Legal Law

Simple horse racing points system for horse betting and handicap horse racing

The following is a very simple approach, but I present it here to show how important it is to use a methodical approach, a system, if you will, to betting on handicap horses and horse races. Many people spend hours poring over a racing program or playing with complicated software to find the winner of the race or races they intend to play. The challenge of finding a winner in this intellectual handicap sport can be fun and entertaining, but let me let you in on a little secret. While it’s important to have fun while playing the races, it’s just as important to make a profit or at least break even so you can afford to keep playing the races.

So, with the winning angle in mind, and it should always be somewhere on your mind, even if it’s tucked away in the back while you’re busy having fun, let’s look at a slightly different way to find the winner. This is how you find the true winner of the race. Shortly after the race ends, notice the small line of people redeeming tickets for the race. The winner is somewhere on the line. Do you realize I didn’t say that all the people who were collecting tickets were winners? You want to know why? If you’re a professional handicapper or punter, you know why, right?

The reason why all the people who collect tickets are not winners is because some of them spent too much on their bets or did not manage their money wisely. Now please read this carefully and think about what I am writing. The winner is the one who makes a profit on his bet by finding profitable bets. Most professional handicappers don’t look for winners, they look for good bets and it makes a world of difference. While many people are good at picking winners, the pros are good at picking winners that pay out enough to make them profitable bets in the long run. In other words, professional tipsters are good at betting on horses and forecasting horse races.

The purpose of the following exercise, the horse racing system, is to get you thinking in terms of the odds and the merits of each horse in the race. Test it out on paper a few times and have fun with it. This is not meant to be a great source of money, but just a way to start the “money disability” process. I advise you to use it on breeds with older horses with many starts, single breeds should be avoided for this exercise.

Before we go any further, let’s subtract 20%, the average track consumption, or vig, from 100 to end up with 80.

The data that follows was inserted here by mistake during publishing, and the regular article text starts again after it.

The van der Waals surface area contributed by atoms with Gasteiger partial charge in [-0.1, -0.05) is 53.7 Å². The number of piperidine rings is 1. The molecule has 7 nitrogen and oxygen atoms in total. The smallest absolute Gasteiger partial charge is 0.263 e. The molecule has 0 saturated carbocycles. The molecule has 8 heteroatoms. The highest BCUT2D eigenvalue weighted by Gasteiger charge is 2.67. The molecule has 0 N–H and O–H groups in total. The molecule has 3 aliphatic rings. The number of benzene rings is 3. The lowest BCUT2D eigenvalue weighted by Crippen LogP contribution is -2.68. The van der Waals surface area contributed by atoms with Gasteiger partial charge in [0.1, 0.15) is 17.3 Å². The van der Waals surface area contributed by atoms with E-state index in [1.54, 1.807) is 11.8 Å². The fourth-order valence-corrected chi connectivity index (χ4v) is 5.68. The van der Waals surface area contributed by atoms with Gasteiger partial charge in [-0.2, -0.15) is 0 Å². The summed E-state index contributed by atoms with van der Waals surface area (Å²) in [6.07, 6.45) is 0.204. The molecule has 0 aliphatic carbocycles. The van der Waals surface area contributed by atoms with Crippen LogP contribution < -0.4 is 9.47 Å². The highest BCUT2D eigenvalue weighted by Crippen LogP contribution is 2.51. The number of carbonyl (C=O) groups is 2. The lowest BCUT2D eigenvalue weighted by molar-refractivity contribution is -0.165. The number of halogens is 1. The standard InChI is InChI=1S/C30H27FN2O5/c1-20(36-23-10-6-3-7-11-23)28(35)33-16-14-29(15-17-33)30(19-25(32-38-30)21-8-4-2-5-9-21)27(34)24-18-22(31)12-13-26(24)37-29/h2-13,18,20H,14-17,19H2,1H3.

Let’s start with the size of the field. Divide 80 by the size of the field to determine how much each factor will be worth. For example, if there are 8 horses in the race, 80 divided by 8 equals 10. Now convert your answer to percentages so that 10 equals 10%. Each factor is now worth 10%. We’ll call it a “unit.”

Now let’s list the factors…

1. Class

Determine the class of horse in the breed by one of the following two methods,

A. If the horse has had at least 5 races per year, then divide the horse’s total earnings by the number of races it has run.

b. If the horse has not had five races in the current year, divide its total earnings by the total number of races.

The horse with the highest average earnings per start is the class horse.

2. Consistency

Determine the consistency by dividing the total number of starts by the number of wins.

3 rider

Determine the best jockey by his winning percentage

4. Coach

Determine the best trainer by his winning percentage

5. Speed

If speed ratings are available, the highest speed rating within the last 60 days is best or, if no speed ratings are available, the fastest time over distance and surface (6f on ground, etc.)

6. last speed

Highest speed ranking or fastest time in the last race.

Now review your list of brokers and after determining the above factors for each broker, assign the percentages as follows…

1. each factor is worth one unit so the horse with the highest class wins 10%. The same is true for each of the other factors. So it is possible for a horse that has all of the above factors to earn 80%, but it is very rare for a horse to qualify for all of the factors.

Now let’s talk about money and fair bets. Once you have assigned a percentage to each horse, you will see that some have a higher percentage than others. It’s time to turn those percentages into fair bets or odds.

Odds are determined by converting the percentage to a fraction and then comparing it to the table below. A horse with 50% for example (which many people would consider safe) would be 1/2. That means the horse would be expected to win half the time. So looking at the table we see that a bet that would pay more than $4.00 (for every $2 wagered on the horse) would be a profitable bet.

Percentage Fair Odds

80% 2-5

70% 3-5

60% 4-5

50% 1-1

40% 8-5

30% 2-1

20% 4-1

10% 9-1

A horse that had 30% would be about 1/3.33 (rounded to the nearest whole number so that 3.33 becomes 3), which means it would win about a third of the time. Looking at the table, we see that a horse that can win a third of the time (30%) is worth betting on if he pays more than $6 for every $2 wagered.

The next step is to look at the odds and when there are two minutes or less left on the clock, place a bet on a horse only if it shows that it will show a profit if it wins.

Now here is a tip for betting on horses. Most professionals will not accept a low price for a horse, no matter how good it looks. I personally recommend that you never bet on any horse that is less than 2-1. Long experience has shown me that it simply isn’t profitable despite what the numbers on paper show. As we all know, just because something looks good on paper doesn’t necessarily mean it will work in real life.

Try this little system for fun and then use the same approach with a more accurate system for handicap horse racing and you’ll soon be a real winner.

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